Despite the talk of a no-confidence letter, in the event that things got very bad for Labour, it is unlikely that Shearer would need a letter.
The more likely scenario is that party seniors and faction brokers Phil Goff and Annette King, would tell him: it's time, David.
He would resign and a new leadership contest would begin.
How bad would it have to get? There are two reputable polls set to be published in the next few weeks: TV One's and TV3's.
May's TV One and TV3's polls both had Labour on 33 per cent, and Fairfax's had it on 31.9 per cent. Including DigiPoll, three of the four polls have Labour heading south.
It is hard to imagine that the "man-ban" issue (allowing some electorates to have women-only selection contests) and subsequent coup talk has done anything but damage.
Shearer looked decisive for half a news cycle. The lasting image is not of a strong leader but one being kicked by one side of his party for not acting sooner and kicked by the other side of the party for acting at all.
The poor man is beginning to get the public's sympathy, not its support.
The question is whether that downward spin has begun from which there is no recovery.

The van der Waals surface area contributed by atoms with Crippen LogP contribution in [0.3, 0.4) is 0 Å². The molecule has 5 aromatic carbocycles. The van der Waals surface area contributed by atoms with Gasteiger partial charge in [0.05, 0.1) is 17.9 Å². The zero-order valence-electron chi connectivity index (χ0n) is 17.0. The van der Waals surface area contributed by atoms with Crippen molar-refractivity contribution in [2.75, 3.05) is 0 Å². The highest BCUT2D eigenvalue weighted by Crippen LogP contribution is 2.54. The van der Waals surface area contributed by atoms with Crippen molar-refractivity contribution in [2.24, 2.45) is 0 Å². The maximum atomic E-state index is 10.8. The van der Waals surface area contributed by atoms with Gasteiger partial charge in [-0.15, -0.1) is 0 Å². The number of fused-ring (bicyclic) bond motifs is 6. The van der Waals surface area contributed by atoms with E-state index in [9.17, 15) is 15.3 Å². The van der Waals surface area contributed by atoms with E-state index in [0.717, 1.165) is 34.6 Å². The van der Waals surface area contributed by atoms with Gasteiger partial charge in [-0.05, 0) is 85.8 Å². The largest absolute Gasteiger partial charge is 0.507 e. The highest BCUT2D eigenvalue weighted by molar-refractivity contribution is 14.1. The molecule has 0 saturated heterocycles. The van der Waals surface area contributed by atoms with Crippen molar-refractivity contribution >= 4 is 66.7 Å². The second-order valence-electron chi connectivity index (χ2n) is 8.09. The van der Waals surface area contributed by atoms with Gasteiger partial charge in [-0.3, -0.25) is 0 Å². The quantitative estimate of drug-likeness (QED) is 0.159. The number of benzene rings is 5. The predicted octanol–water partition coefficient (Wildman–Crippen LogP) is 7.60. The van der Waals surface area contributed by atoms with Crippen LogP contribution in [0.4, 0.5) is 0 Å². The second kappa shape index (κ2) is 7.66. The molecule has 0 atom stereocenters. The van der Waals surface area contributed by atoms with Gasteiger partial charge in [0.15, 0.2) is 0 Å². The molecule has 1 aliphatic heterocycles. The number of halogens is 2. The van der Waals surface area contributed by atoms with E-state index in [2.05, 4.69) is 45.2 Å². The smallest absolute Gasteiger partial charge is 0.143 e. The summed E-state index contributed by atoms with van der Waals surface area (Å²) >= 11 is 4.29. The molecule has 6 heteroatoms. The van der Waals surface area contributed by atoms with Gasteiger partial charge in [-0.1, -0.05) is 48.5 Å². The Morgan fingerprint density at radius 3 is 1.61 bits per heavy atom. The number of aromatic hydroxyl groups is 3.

If Labour were to drop into the 20s in all three polls, that would be understandable given recent events.
If it were to stay there for three months, it would be fatal to Shearer - Goff and King would come knocking. Then the battle would get interesting.
Would the party go with the candidate that could get them closest to Government but risk further disunity in the party, Cunliffe?
Or would it risk going with the lower profile deputy, someone less likely to get them into the Government, someone with less public appeal (nothing to do with him being gay) but more likely to unify the party?
This is the Robertson dilemma. He might be ready but is the public?
Labour's political management has been woeful, with a recent series of blunders including, but not limited to the Man-Ban, the SkyCity corporate box fiasco, getting too close to the Greens and the lingering discontent within the caucus that David Shearer has failed to temper. The voting public sees that, hence Labour's dreadful poll rankings.
How long will they let it go on? The next round of polls could be telling.